A master's degree in nursing is the next step for nurses who already have a BSN. However, nurses who do not have a BSN could seek admission into a BSN-to-MSN program, which combines coursework allowing two degrees to be completed in an accelerated timeframe.

Types of courses and clinical experiences offered

Master's-level nursing degree programs may include courses such as:

  • Advanced nursing concepts and theory
  • Epidemiology
  • Finance in healthcare
  • Public healthcare policy
  • Advanced concepts in public health

Skills students can learn

In an MSN program, you can choose to specialize in a nursing field. Depending on your specialization, you can build in-depth skills in nurse administration, nurse education, family nursing or many other arenas.

Jobs related to this degree

Based on their specialization, those who have earned a master's degree may be able to earn positions as a nurse practitioner, nurse midwife, nurse anesthetist or clinical nurse specialist, to name just a few.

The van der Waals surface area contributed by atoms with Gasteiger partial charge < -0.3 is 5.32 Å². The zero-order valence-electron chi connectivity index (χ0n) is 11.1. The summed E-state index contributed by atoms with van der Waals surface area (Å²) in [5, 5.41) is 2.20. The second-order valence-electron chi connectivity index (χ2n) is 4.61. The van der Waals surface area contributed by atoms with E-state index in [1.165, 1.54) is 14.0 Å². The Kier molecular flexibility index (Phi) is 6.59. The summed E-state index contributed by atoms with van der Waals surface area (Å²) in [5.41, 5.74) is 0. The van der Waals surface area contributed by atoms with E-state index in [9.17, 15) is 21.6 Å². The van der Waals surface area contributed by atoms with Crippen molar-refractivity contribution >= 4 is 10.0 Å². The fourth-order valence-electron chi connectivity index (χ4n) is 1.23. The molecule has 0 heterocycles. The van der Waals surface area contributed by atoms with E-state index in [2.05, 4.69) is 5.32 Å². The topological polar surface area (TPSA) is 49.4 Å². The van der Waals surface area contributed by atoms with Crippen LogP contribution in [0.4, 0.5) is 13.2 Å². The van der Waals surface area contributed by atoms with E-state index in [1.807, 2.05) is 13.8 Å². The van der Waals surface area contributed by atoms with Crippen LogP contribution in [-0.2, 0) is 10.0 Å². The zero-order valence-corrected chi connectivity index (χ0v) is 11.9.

Ph.D. and Doctorate Programs in Nursing

Doctoral programs for nursing are the furthest degree level that can be sought. Nursing degree requirements for this advanced degree typically include an MSN degree and a 3.0 GPA. There may be exceptions to such requirements, however. For example, students might find an accelerated nursing degree option in the form of a BSN-to-DNP program that allows them to circumvent an MSN requirement.

Factors prospective students should consider

Doctoral programs in nursing fall under two categories: Doctor of Nursing Practice (DNP) or Ph.D. in Nursing. DNP programs tend to focus on practical nursing applications and are usually better suited for students planning to work in high-level administrative positions at a healthcare facility. Ph.D. programs, on the other hand, are more oriented towards scientific nursing research. Both types of programs can open the door to earning faculty positions at institutes of higher learning.